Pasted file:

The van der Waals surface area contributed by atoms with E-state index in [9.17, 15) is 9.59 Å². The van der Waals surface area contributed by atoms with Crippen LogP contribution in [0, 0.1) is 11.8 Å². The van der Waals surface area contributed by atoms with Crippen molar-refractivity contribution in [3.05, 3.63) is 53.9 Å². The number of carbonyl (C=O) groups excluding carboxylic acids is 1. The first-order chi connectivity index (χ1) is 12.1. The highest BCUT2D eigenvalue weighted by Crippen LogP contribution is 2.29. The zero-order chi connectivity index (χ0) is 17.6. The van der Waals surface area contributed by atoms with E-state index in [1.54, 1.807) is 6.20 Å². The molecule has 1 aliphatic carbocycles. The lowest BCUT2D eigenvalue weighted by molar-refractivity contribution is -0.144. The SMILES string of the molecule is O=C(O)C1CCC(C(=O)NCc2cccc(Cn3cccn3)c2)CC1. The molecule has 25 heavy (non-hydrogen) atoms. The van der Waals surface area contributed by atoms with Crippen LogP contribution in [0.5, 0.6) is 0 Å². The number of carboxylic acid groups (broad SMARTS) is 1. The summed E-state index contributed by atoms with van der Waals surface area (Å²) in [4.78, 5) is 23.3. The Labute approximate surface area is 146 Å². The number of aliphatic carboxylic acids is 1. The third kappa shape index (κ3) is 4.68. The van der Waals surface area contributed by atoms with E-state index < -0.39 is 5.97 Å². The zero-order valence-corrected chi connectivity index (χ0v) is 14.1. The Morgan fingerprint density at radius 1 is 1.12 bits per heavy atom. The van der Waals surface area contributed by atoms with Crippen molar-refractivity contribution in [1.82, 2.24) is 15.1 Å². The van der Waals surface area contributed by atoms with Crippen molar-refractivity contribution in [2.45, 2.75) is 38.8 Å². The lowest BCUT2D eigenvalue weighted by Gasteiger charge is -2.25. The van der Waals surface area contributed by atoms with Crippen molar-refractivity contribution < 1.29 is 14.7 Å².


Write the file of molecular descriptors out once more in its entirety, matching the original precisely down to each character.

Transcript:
The van der Waals surface area contributed by atoms with E-state index in [9.17, 15) is 9.59 Å². The van der Waals surface area contributed by atoms with Crippen LogP contribution in [0, 0.1) is 11.8 Å². The van der Waals surface area contributed by atoms with Crippen molar-refractivity contribution in [3.05, 3.63) is 53.9 Å². The number of carbonyl (C=O) groups excluding carboxylic acids is 1. The first-order chi connectivity index (χ1) is 12.1. The highest BCUT2D eigenvalue weighted by Crippen LogP contribution is 2.29. The zero-order chi connectivity index (χ0) is 17.6. The van der Waals surface area contributed by atoms with E-state index in [1.54, 1.807) is 6.20 Å². The molecule has 1 aliphatic carbocycles. The lowest BCUT2D eigenvalue weighted by molar-refractivity contribution is -0.144. The SMILES string of the molecule is O=C(O)C1CCC(C(=O)NCc2cccc(Cn3cccn3)c2)CC1. The molecule has 25 heavy (non-hydrogen) atoms. The van der Waals surface area contributed by atoms with Crippen LogP contribution in [0.5, 0.6) is 0 Å². The number of carboxylic acid groups (broad SMARTS) is 1. The summed E-state index contributed by atoms with van der Waals surface area (Å²) in [4.78, 5) is 23.3. The Labute approximate surface area is 146 Å². The number of aliphatic carboxylic acids is 1. The third kappa shape index (κ3) is 4.68. The van der Waals surface area contributed by atoms with E-state index < -0.39 is 5.97 Å². The zero-order valence-corrected chi connectivity index (χ0v) is 14.1. The Morgan fingerprint density at radius 1 is 1.12 bits per heavy atom. The van der Waals surface area contributed by atoms with Crippen molar-refractivity contribution in [1.82, 2.24) is 15.1 Å². The van der Waals surface area contributed by atoms with Crippen molar-refractivity contribution in [2.45, 2.75) is 38.8 Å². The lowest BCUT2D eigenvalue weighted by Gasteiger charge is -2.25. The van der Waals surface area contributed by atoms with Crippen molar-refractivity contribution < 1.29 is 14.7 Å².